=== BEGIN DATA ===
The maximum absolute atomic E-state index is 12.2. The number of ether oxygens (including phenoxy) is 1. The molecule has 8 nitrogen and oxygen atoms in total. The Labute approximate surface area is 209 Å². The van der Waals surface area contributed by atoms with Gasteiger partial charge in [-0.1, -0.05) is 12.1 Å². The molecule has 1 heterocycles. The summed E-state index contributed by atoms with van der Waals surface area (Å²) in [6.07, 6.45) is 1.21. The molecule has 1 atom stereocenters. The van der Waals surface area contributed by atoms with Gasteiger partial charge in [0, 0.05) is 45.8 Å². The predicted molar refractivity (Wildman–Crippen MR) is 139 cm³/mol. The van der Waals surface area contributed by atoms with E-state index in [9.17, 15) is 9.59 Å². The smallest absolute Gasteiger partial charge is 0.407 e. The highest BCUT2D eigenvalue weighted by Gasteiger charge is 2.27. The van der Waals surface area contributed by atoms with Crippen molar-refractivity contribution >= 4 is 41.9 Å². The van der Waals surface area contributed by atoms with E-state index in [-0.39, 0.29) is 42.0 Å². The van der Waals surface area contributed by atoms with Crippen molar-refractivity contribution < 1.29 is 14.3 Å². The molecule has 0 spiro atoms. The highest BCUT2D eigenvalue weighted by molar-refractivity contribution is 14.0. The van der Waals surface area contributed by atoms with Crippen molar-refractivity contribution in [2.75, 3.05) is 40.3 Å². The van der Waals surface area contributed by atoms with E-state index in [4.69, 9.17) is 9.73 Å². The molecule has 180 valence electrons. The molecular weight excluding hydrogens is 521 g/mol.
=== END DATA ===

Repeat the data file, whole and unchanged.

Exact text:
The maximum absolute atomic E-state index is 12.2. The number of ether oxygens (including phenoxy) is 1. The molecule has 8 nitrogen and oxygen atoms in total. The Labute approximate surface area is 209 Å². The van der Waals surface area contributed by atoms with Gasteiger partial charge in [-0.1, -0.05) is 12.1 Å². The molecule has 1 heterocycles. The summed E-state index contributed by atoms with van der Waals surface area (Å²) in [6.07, 6.45) is 1.21. The molecule has 1 atom stereocenters. The van der Waals surface area contributed by atoms with Gasteiger partial charge in [0, 0.05) is 45.8 Å². The predicted molar refractivity (Wildman–Crippen MR) is 139 cm³/mol. The van der Waals surface area contributed by atoms with E-state index in [9.17, 15) is 9.59 Å². The smallest absolute Gasteiger partial charge is 0.407 e. The highest BCUT2D eigenvalue weighted by Gasteiger charge is 2.27. The van der Waals surface area contributed by atoms with Crippen molar-refractivity contribution >= 4 is 41.9 Å². The van der Waals surface area contributed by atoms with E-state index in [-0.39, 0.29) is 42.0 Å². The van der Waals surface area contributed by atoms with Crippen molar-refractivity contribution < 1.29 is 14.3 Å². The molecule has 0 spiro atoms. The highest BCUT2D eigenvalue weighted by molar-refractivity contribution is 14.0. The van der Waals surface area contributed by atoms with Crippen molar-refractivity contribution in [2.75, 3.05) is 40.3 Å². The van der Waals surface area contributed by atoms with E-state index in [4.69, 9.17) is 9.73 Å². The molecule has 180 valence electrons. The molecular weight excluding hydrogens is 521 g/mol.